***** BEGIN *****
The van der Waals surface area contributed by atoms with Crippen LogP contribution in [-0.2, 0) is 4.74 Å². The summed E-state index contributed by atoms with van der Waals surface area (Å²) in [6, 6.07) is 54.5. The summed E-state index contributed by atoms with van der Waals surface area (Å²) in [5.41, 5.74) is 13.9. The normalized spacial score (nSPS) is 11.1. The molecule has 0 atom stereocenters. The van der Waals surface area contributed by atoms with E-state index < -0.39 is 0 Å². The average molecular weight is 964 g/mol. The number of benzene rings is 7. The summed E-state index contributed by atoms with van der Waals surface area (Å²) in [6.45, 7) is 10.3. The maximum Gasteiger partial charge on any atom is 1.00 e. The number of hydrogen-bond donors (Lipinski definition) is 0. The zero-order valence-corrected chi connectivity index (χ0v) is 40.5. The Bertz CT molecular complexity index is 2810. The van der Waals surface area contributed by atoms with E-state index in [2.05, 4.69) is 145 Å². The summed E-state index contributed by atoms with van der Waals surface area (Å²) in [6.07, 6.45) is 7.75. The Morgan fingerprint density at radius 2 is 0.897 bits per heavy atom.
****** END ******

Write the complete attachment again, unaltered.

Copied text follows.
The van der Waals surface area contributed by atoms with Crippen LogP contribution in [-0.2, 0) is 4.74 Å². The summed E-state index contributed by atoms with van der Waals surface area (Å²) in [6, 6.07) is 54.5. The summed E-state index contributed by atoms with van der Waals surface area (Å²) in [5.41, 5.74) is 13.9. The normalized spacial score (nSPS) is 11.1. The molecule has 0 atom stereocenters. The van der Waals surface area contributed by atoms with E-state index < -0.39 is 0 Å². The average molecular weight is 964 g/mol. The number of benzene rings is 7. The summed E-state index contributed by atoms with van der Waals surface area (Å²) in [6.45, 7) is 10.3. The maximum Gasteiger partial charge on any atom is 1.00 e. The number of hydrogen-bond donors (Lipinski definition) is 0. The zero-order valence-corrected chi connectivity index (χ0v) is 40.5. The Bertz CT molecular complexity index is 2810. The van der Waals surface area contributed by atoms with E-state index in [2.05, 4.69) is 145 Å². The summed E-state index contributed by atoms with van der Waals surface area (Å²) in [6.07, 6.45) is 7.75. The Morgan fingerprint density at radius 2 is 0.897 bits per heavy atom.